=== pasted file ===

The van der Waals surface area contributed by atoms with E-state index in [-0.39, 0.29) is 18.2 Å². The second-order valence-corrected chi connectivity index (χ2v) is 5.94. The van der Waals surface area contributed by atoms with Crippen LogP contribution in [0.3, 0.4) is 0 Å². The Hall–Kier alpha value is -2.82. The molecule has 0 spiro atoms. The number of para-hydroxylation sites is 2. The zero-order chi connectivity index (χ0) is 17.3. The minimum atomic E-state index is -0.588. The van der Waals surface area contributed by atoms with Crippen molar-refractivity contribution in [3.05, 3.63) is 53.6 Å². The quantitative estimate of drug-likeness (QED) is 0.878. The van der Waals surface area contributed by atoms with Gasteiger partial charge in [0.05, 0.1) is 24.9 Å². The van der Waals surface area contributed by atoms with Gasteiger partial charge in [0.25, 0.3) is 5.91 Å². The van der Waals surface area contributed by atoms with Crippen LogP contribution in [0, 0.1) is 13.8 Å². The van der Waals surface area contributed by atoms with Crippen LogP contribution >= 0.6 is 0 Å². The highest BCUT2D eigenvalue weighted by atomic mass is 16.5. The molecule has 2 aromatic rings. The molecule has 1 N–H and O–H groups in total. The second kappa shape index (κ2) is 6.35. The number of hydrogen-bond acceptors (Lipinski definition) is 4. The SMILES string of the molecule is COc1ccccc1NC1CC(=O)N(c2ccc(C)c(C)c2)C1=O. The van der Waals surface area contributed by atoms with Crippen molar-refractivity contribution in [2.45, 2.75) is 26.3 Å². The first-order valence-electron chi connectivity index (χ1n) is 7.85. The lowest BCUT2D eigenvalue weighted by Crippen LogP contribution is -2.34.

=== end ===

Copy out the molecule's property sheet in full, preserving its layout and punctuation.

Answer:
The van der Waals surface area contributed by atoms with E-state index in [-0.39, 0.29) is 18.2 Å². The second-order valence-corrected chi connectivity index (χ2v) is 5.94. The van der Waals surface area contributed by atoms with Crippen LogP contribution in [0.3, 0.4) is 0 Å². The Hall–Kier alpha value is -2.82. The molecule has 0 spiro atoms. The number of para-hydroxylation sites is 2. The zero-order chi connectivity index (χ0) is 17.3. The minimum atomic E-state index is -0.588. The van der Waals surface area contributed by atoms with Crippen molar-refractivity contribution in [3.05, 3.63) is 53.6 Å². The quantitative estimate of drug-likeness (QED) is 0.878. The van der Waals surface area contributed by atoms with Gasteiger partial charge in [0.05, 0.1) is 24.9 Å². The van der Waals surface area contributed by atoms with Gasteiger partial charge in [0.25, 0.3) is 5.91 Å². The van der Waals surface area contributed by atoms with Crippen LogP contribution in [0, 0.1) is 13.8 Å². The van der Waals surface area contributed by atoms with Crippen LogP contribution >= 0.6 is 0 Å². The highest BCUT2D eigenvalue weighted by atomic mass is 16.5. The molecule has 2 aromatic rings. The molecule has 1 N–H and O–H groups in total. The second kappa shape index (κ2) is 6.35. The number of hydrogen-bond acceptors (Lipinski definition) is 4. The SMILES string of the molecule is COc1ccccc1NC1CC(=O)N(c2ccc(C)c(C)c2)C1=O. The van der Waals surface area contributed by atoms with Crippen molar-refractivity contribution in [2.45, 2.75) is 26.3 Å². The first-order valence-electron chi connectivity index (χ1n) is 7.85. The lowest BCUT2D eigenvalue weighted by Crippen LogP contribution is -2.34.